The fear that we will “die,” collapse, get a divorce if we somehow turn more on the other side of the road – is a very common mindset. Your “safe” salary gives you stability, satisfaction, and keeps you functioning. We live our lives by a rule, eat, drink, repay debt, pay the bills and go on vacation.
Perfect, or is it?
What we buy gives us a momentary joy is not the real thing. In order to earn more and buy more expensive things, we must change our perspective. That doesn’t mean to get a better job that will generate higher income, but to become a courageous investor!!
If you thought a house with a large mortgage is an asset, think again. Kiyosaki argues that because it produces no positive cash flow, it’s actually a liability. You’d be better off investing in rental properties, stocks, bonds and so on.
Although he can take a very long time to make a point, Kiyosaki’s book is filled with sound advice on how to become financially stable and make your money work for you, instead of the other way around.
Key Lessons from “Rich Dad Poor Dad”
1. Hardcopy, or real life help
2. The Rich Formula
3. The Push Towards Success
Hardcopy, or real life help
With so many economic fluctuations, or ups and downs, only financial expertise can keep your money in the right place, regardless of the situation. If we put our attention on generating profits or making money – it’s best to start with outside help.
For instance, hiring accountants or financial managers to analyze your investments and give you tips on how to proceed. Develop a mindset, that is eager to win, but not afraid to lose !!
The Rich Formula
It is better to select the attributes that you love about yourself. Again, financial knowledge can help us choose those vital assets that match our long-term interests and plans. Every person must continue to work on its improvement and pay extra attention to invest in assets.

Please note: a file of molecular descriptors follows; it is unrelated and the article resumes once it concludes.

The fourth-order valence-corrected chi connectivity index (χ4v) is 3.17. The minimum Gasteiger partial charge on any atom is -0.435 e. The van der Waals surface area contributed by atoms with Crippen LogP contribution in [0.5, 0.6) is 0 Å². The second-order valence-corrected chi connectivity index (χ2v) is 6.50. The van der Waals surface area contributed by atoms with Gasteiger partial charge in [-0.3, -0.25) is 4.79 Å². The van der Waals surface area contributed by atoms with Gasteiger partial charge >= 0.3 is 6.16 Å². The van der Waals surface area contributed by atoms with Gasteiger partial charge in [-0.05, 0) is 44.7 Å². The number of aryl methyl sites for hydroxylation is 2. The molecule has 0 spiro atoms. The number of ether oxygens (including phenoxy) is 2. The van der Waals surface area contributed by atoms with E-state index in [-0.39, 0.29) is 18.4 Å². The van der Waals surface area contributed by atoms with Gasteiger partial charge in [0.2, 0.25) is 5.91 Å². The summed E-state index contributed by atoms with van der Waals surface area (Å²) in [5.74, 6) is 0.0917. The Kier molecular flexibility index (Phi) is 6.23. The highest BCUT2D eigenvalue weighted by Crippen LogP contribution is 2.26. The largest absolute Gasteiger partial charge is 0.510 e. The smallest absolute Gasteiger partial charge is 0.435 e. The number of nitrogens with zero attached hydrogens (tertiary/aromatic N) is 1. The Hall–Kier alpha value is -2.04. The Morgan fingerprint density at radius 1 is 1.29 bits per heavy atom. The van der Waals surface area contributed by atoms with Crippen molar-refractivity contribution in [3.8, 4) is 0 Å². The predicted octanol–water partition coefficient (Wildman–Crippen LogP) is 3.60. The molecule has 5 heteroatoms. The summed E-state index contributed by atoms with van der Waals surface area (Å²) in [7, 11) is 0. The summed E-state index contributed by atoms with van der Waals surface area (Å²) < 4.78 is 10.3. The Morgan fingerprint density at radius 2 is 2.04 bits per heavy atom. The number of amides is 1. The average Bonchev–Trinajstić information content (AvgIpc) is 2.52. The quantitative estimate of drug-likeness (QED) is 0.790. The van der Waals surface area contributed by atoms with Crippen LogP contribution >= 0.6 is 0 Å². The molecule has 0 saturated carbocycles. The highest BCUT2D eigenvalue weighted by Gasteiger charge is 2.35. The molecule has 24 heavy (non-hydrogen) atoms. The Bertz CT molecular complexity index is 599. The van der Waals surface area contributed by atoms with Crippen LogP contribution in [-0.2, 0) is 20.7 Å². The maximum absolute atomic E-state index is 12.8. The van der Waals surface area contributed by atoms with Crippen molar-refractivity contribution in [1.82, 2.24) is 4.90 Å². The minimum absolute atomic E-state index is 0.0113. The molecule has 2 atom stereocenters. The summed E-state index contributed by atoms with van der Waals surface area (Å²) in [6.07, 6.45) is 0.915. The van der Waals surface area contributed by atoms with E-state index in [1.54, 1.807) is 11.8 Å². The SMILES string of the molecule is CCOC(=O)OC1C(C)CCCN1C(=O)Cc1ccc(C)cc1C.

Finally, we must be careful when it comes to spending money on “stupid” and unnecessary things.
The Push Towards Success
Being full of doubts and lacking self-confidence is the recipe that spontaneously builds a wall between your potential and the market opportunities. If we do not have the courage, and stubbornness even the technical know-how can be of little use. The best method to get out of this circle is to learn and expand your knowledge on various economic topics.
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“Rich Dad Poor Dad” QuotesWinners are not afraid of losing. But losers are. Failure is part of the process of success. People who avoid failure also avoid success. Click To Tweet You’re only poor if you give up. The most important thing is that you did something. Most people only talk and dream of getting rich. You’ve done something. Click To Tweet I’d rather welcome change than cling to the past. Click To Tweet If you realize that you're the problem, then you can change yourself, learn something and grow wiser. Don't blame other people for your problems. Click To Tweet To know a little about a lot. Click To Tweet
Our Critical Review
We were amazed by the message conveyed in this book. Concrete, transparent, and straightforward piece of advice is hard to find, here you have it all!!
Don’t forget to put this book on your read-list.